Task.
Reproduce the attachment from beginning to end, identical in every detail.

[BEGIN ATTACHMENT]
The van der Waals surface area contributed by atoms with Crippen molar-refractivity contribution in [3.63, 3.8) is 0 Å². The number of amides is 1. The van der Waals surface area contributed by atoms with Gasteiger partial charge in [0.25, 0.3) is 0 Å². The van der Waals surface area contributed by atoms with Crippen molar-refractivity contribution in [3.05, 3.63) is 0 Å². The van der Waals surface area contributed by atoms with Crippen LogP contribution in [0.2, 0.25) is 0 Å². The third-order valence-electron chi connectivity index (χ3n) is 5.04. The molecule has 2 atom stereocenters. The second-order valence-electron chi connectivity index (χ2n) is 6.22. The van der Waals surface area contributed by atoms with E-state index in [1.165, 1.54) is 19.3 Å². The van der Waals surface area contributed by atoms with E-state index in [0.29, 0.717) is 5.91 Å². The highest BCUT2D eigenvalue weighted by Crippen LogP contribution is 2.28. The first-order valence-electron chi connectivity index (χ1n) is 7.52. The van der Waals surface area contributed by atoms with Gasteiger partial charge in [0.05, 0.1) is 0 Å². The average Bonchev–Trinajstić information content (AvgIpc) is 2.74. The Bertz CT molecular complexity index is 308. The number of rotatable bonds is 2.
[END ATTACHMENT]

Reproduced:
The van der Waals surface area contributed by atoms with Crippen molar-refractivity contribution in [3.63, 3.8) is 0 Å². The number of amides is 1. The van der Waals surface area contributed by atoms with Gasteiger partial charge in [0.25, 0.3) is 0 Å². The van der Waals surface area contributed by atoms with Crippen molar-refractivity contribution in [3.05, 3.63) is 0 Å². The van der Waals surface area contributed by atoms with Crippen LogP contribution in [0.2, 0.25) is 0 Å². The third-order valence-electron chi connectivity index (χ3n) is 5.04. The molecule has 2 atom stereocenters. The second-order valence-electron chi connectivity index (χ2n) is 6.22. The van der Waals surface area contributed by atoms with E-state index in [1.165, 1.54) is 19.3 Å². The van der Waals surface area contributed by atoms with E-state index in [0.29, 0.717) is 5.91 Å². The highest BCUT2D eigenvalue weighted by Crippen LogP contribution is 2.28. The first-order valence-electron chi connectivity index (χ1n) is 7.52. The van der Waals surface area contributed by atoms with Gasteiger partial charge in [0.05, 0.1) is 0 Å². The average Bonchev–Trinajstić information content (AvgIpc) is 2.74. The Bertz CT molecular complexity index is 308. The number of rotatable bonds is 2.